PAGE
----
In the scorching desert heat, a spirited delivery man ventures into the vast emptiness, unaware of the horrifying fate that awaits him. With his present cargo tightly secured, he had no inkling that within its confines lay a mystery too grisly to comprehend. And then, as the cargo is unveiled, a ghastly truth was revealed – a man-eating beast, more sinister than any nightmare, lurks behind those timber slates. The desert becomes an arena of terror, where life and death hang in the balance.
Left trapped in a bone-chilling dilemma, his every move determines his own survival. The stakes had never been higher, and the desert bares witness to a harrowing battle for survival, as the hunter becomes the hunted, and fear carves its path amidst the arid wasteland.
This horror sci-fi story is part one of the series, The Sell Outs, based on the short story.
It could sound like a clique stating my first ever science fiction read was Isaac Asimov back in the late ’70s, but this may have been unavoidable. This guy was an iconic American writer and professor who dominated the genre for half a century. He even boasted he was the “Best Science Writer” backed up by none other than Arthur C. Clarke. They actually had made an agreement with each other, negotiated as they shared a cab in New York, the so-called “Clarke–Asimov Treaty of Park Avenue”.
The treaty stipulated that Asimov would always proclaim Clarke as the greatest science fiction writer in the world, with himself as runner-up, and Clarke would similarly proclaim Asimov as the best science writer, with himself as runner-up.
Historiography (or Historiology) is a term that refers to the study of historical writing and its methods of interpretation. In science fiction, historiography plays a significant role in exploring the complexities of the past, present and future of a story.
Nothing builds intricate worlds like the attention to detail given to the story’s geography. What makes a setting compelling is the effort that goes into creating elaborate planets that are logical and familiar in terms of geology, history, climate and all that encompasses the geographical nature of the fictional world.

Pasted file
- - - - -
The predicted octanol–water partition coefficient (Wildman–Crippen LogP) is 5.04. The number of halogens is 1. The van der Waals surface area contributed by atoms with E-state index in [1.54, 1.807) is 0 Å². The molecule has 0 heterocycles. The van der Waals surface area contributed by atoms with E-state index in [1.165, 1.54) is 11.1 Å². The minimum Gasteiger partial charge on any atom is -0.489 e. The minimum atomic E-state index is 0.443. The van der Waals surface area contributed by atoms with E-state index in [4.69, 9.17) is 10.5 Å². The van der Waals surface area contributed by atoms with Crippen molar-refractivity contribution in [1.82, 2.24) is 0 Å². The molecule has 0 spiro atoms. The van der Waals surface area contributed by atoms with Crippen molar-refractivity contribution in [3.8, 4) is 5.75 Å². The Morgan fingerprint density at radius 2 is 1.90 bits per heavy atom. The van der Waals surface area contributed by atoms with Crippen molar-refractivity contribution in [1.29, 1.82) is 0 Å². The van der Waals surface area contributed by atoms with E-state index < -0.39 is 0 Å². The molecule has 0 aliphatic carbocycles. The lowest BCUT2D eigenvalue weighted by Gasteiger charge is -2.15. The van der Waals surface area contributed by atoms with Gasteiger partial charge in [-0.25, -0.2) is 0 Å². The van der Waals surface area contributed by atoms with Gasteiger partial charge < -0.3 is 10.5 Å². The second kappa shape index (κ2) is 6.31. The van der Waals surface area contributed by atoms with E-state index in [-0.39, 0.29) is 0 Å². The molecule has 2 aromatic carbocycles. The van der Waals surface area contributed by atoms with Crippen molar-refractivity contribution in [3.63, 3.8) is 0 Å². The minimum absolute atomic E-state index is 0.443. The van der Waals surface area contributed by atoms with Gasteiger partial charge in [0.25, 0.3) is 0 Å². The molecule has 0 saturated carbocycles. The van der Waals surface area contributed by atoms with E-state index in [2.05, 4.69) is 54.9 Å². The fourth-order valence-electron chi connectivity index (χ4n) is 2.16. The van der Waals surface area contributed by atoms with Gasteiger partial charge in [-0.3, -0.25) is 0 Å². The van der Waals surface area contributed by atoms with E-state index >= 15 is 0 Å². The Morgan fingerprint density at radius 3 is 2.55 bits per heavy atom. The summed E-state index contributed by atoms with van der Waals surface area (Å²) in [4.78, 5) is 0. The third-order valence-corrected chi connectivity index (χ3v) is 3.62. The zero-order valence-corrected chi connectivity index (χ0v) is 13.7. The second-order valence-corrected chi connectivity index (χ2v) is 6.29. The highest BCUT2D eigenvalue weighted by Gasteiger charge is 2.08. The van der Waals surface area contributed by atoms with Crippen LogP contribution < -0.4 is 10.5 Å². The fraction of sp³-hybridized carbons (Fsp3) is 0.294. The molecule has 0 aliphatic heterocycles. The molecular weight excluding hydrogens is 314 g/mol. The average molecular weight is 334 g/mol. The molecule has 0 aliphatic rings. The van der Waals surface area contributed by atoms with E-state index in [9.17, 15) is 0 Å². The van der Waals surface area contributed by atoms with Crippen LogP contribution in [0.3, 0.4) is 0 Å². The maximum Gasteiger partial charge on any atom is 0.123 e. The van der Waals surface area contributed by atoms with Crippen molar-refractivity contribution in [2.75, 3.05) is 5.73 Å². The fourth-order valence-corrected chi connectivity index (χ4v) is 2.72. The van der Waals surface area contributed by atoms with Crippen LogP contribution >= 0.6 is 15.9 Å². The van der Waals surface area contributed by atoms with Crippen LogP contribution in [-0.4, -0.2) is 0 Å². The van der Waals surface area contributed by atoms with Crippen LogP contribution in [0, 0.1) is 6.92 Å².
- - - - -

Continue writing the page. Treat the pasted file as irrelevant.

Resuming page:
Of all the tropes, the ‘Last of a Kind’ concept is one of that rare theme, plot and character devices that has evolved into mythical existence with one perfect master stroke. Richard Matheson’s classic vampire novel towers over them all. ‘I Am Legend (1954)’ is an ingenious hybrid of two previous classics, such as Mary Shelley’s ‘The Last Man (1826)’ and Bram Stoker’s ‘Dracula (1897)’. Vampirism and plague, a combination that captures the definitive pretext for a last man alive narrative, grounding the myth of the supernatural with the reality of pathogens.
Matheson also deploys another trope in the finale of the story, one that is more devastating in its social commentary. The vampires, the pandemic, and the last man on Earth are just the setup for the novella’s central message, and it’s the one element shunned by all the film adaptations to date.
Here I am, facing the nadir of my existence, and I have the need to go to work. A specialist recommended I do so. I don’t think that the psychiatrist had any inkling of who I am, or how volatile I had become, but I take the advice. Learning to live again, and going back to work is the first step.
The field of economics probably bores the average lit reader and probably most sci-fi readers as well. Yet the best sci-fi reads are the ones that construct plausible alternative financial constructs and economic environments. Whether we like it or not, our lives are immersed and enslaved to whatever the current economic paradigm is in place. So much so that most people don’t even know that alternatives exist. They don’t comprehend that the economic system that they are bound to be only an invention, and that other (maybe better, possibly worse) systems can exist.